NOTED WITH INTEREST
The Army's Marching Orders on Marriage: Jerks, No; Acronyms, Yes
They are the Pentagon's new "rules of engagement": U.S. Army chaplains are trying to teach troops how to pick the right spouse, through a program called "How to Avoid Marrying a Jerk."
The matchmaking advice comes as military family life is being stressed: Defense Department records show that more than 56,000 people in the Army -- active-duty, National Guard and reserve -- have divorced since the campaign in Afghanistan started in 2001.
Officials partly blame long and repeated deployments that started after the invasion of Iraq in 2003 and stretched the service thin. Troops also are coming home with life-altering injuries.
"Being in the military certainly raises the stakes when you choose a mate," said Lt. Col. Peter Frederich, head of family issues in the Pentagon's chaplain office.
The program is also called "PICK a Partner," for Premarital Interpersonal Choices and Knowledge.
It advises the marriage-bound to study a partner's FACES -- family background, attitudes, compatibility, experiences in previous relationships and skills they would bring to the union. It teaches the them to pace themselves with a RAM chart -- the Relationship Attachment Model, which basically says not to let your sexual involvement exceed your level of commitment or level of knowledge about the other person.
Maj. John Kegley, a chaplain who teaches the program in Monterey, Calif., throws in the "no jerks" salute: One hand at the heart and two fingers at the brow is a signal to use your heart and brain when choosing.
The program was created by former minister John Van Epp of Medina, Ohio, who has a doctorate in psychology and a private counseling practice. He teaches it to Army chaplains, who teach it to troops. It also is used by social service agencies, prisons, churches and other groups.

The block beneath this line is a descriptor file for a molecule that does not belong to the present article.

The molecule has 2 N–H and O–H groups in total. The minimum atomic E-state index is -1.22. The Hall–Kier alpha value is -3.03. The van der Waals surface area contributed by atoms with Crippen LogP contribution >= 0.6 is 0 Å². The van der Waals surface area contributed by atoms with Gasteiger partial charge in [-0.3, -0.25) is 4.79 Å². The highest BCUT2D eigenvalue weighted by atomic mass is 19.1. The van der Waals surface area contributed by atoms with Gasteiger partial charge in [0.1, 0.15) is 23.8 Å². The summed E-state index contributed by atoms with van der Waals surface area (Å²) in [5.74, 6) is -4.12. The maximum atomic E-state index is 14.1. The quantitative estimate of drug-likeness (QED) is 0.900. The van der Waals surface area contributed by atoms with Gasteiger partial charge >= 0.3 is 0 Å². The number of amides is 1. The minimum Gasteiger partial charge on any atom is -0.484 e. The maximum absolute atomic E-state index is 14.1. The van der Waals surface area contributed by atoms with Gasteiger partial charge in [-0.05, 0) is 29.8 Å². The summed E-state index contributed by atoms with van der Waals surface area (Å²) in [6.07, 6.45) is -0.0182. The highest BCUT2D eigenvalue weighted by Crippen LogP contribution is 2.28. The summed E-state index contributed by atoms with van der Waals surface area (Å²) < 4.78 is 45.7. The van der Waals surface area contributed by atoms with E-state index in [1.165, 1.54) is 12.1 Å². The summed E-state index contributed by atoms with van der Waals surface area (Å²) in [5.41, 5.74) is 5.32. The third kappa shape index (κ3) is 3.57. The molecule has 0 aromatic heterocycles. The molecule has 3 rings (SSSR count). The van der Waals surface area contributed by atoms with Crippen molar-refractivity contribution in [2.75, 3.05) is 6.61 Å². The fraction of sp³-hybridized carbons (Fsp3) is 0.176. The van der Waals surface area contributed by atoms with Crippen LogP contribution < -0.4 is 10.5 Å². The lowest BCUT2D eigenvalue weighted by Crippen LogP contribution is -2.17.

Commanders once discouraged troops from starting a family while serving. Thus the old saying "If the Army wanted you to have a wife, it would have issued you one." Today, the military supports families more than any other employer, Frederich said. The Bush administration proposes to spend $5.6 billion in the next budget year for quality-of-life services for troops and their families.
Despite such support, Army spokeswoman Martha Rudd said, "not everybody is cut out" to marry into the military.
The Army hopes the "no jerks" program will help couples decide if they are ready for a long-term commitment and can cope with the unique stresses of military life.
"Settings like military bases are incubators," Van Epp said. "They try to hatch . . . relationships extremely fast," leading to higher divorce rates and more domestic violence.
The program teaches troops not to cave in to the pressure of a ticking clock -- such as rushing to marry before shipping out for a deployment, or too soon after homecoming.
Last month, Van Epp sent 200 program workbooks to troops in Iraq.
-- Associated Press